ABSTRACT

Study of Disease Surveillance Policy Issues across the International Borders of the United States   [open pdf - 416KB]

"Integration of disease surveillance efforts across the international borders of the United States presents complex challenges and significant implications for national security against both natural epidemics and biological attack. To explore these issues, we conducted qualitative studies of surveillance of communicable diseases across the Mexico /Texas border and the Michigan/Canada border. We conducted a series of semistructured interviews with public health officials and physicians responsible for surveillance along these borders. The interviews were audio- taped, transcribed, and then coded for themes that emerged from these data. The findings for the Mexico border indicate that the most important issues are differences in standards of health care (including diagnostic tests and treatment protocols), communication pathways, and information technology between the two countries. Accurate communication about diseases cannot take place while standards are different. Another key finding was the importance of bi-national organizations in coordinating a variety of health issues across these complex borders. Although bi-national organizations have functioned for a number of years, inadequate funding has hampered swift improvement in coordination. The issues along the Michigan/Canada border focus on communication and coordination rather than on standards for diagnosis and care because Canadian standards are comparable to the U.S. standards. Fewer organizations function between these two countries; a bi-national organization is needed to resolve issues of disease surveillance and disaster preparedness. Michigan is leading efforts to establish formal communication channels between the U.S. states and the Canadian province of Ontario. Michigan's Health Alert Network (MI-HAN) provides a model of the development process and operation of such systems for other U.S. states and foreign countries."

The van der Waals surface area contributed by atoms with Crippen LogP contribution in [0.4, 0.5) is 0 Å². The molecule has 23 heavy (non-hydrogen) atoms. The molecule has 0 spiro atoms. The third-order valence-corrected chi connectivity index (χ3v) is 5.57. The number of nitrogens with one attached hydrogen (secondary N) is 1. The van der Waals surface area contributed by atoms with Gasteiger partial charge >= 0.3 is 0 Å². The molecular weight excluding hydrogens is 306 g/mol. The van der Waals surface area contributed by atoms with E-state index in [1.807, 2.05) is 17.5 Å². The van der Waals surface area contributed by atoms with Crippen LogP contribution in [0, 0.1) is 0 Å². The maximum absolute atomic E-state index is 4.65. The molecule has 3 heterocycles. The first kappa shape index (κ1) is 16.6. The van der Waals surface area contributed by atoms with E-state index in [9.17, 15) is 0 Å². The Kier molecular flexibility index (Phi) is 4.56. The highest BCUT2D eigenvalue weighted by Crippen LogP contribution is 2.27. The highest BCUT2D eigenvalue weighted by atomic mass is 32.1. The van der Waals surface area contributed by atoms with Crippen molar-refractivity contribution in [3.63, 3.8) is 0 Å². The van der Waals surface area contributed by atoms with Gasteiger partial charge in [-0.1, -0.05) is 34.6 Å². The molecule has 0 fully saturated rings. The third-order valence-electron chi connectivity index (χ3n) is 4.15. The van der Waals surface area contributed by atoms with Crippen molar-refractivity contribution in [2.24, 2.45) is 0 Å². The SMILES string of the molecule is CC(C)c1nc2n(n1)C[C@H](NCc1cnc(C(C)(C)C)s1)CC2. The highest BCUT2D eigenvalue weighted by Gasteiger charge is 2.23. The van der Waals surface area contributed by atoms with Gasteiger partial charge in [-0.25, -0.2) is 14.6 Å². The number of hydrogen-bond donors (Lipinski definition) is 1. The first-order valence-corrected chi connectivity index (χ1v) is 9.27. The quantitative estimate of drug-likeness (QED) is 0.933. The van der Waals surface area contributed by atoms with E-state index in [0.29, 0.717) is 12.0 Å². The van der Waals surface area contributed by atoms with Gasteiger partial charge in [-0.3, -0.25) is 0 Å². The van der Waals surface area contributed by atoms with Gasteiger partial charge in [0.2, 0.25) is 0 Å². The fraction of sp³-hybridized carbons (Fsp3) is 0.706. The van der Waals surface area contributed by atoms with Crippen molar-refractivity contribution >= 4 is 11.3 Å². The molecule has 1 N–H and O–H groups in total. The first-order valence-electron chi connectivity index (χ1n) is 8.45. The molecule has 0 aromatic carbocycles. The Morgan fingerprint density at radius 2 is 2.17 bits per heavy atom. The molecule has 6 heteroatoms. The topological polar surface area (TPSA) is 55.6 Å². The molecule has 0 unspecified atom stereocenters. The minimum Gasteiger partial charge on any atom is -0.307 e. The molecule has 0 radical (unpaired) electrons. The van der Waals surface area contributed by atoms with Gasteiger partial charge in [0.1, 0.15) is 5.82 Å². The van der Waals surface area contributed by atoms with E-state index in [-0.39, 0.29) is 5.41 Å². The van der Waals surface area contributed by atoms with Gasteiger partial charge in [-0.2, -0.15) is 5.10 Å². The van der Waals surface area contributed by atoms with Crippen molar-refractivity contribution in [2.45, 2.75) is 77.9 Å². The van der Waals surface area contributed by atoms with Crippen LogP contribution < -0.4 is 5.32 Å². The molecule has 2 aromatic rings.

Author:
Publisher:
Date:
2006-04
Series:
Copyright:
Texas A & M University System. Health Science Center
Retrieved From:
United States-Mexico Border Health Commission: http://www.borderhealth.org/
Format:
pdf
Media Type:
application/pdf
URL:
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